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teachers. These interactions act as a source of social control that encourages students to

comply with school norms and expectations, and in turn, generates greater success in school

(Broh, 2002). According to research done by Broh (2002), playing sports significantly

increases how often students talk with their parents about school related issues, and increases

students’ contact with teachers outside of class. Playing interscholastic sports is positively

related to how much parents have contact with the school, as well as with other parents. The

creation and intensification of these social ties can be advantageous to students’ educational

pursuits (Broh, 2002).

Value System

Females who participate in interscholastic sports have a stronger sense of control over

their lives, and a value system that is concordant with the American educational system

(Broh, 2002). By learning to live by and believe in this value system, female student athletes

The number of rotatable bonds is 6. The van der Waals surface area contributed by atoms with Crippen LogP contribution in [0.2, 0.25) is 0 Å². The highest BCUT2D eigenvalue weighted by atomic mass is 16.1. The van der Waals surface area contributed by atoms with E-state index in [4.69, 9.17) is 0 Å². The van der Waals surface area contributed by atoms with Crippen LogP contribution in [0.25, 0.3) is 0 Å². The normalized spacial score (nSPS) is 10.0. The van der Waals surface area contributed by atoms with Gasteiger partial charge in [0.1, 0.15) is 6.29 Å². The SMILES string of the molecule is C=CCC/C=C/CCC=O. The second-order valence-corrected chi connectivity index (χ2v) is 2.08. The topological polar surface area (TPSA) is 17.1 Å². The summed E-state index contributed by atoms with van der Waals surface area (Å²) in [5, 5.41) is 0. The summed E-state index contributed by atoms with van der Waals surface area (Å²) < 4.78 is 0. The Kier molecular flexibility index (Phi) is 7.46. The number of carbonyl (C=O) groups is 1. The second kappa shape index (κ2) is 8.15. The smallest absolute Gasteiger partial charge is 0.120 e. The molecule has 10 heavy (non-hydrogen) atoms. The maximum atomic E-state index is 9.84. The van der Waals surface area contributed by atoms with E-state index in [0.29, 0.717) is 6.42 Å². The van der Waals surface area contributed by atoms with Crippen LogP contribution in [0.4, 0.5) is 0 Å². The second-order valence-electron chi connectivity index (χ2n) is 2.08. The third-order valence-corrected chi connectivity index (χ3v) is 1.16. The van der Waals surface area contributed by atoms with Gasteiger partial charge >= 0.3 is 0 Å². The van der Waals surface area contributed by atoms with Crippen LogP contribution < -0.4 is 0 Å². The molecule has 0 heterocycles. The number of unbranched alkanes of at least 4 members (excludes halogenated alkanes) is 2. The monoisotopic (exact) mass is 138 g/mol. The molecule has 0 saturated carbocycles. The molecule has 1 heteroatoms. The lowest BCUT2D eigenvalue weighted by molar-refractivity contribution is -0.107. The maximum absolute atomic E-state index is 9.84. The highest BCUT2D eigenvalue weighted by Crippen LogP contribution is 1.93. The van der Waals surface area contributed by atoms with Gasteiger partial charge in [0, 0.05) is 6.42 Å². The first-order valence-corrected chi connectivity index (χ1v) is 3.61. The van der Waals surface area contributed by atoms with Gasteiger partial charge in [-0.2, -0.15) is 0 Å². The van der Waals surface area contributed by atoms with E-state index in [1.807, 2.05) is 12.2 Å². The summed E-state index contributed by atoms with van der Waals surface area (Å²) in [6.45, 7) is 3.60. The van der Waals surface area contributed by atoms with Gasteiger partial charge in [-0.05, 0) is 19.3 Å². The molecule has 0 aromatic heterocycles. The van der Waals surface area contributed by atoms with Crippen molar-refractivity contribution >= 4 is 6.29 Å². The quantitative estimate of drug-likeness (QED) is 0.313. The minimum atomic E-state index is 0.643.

are more likely to be considered to have a strong work ethic, and a valued character. The

emphasis in sports on the goals of winning and success, together with the values of hard

work, deferred gratification, planning, competition, and organization, are thought to prepare

student athletes for success in other areas such as academics (Hanson & Kraus, 1998).

Moreover, participation in sports allows young females to practice the attitudes, skills, and

values that are important for future success (Hanson & Kraus, 1998). Unlike the mentality in

men’s sports, female athletic contests place a greater emphasis on improving one’s own

ability, cooperation, and feeling good, which lead to greater character development among

female athletes (Videon, 2002).

In the past, the world of competition in sports and other areas of life have excluded

women (Hanson & Kraus, 1998). The goal attainment section of sports functions as a
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valuable resource for young women who are wanting to expand their opportunities. Women

who are athletes have been found to be considered more achievement oriented, independent,

self-confident, and inner controlled than those who are not (Hanson & Kraus, 1998).

According to Hanson and Kraus (1998):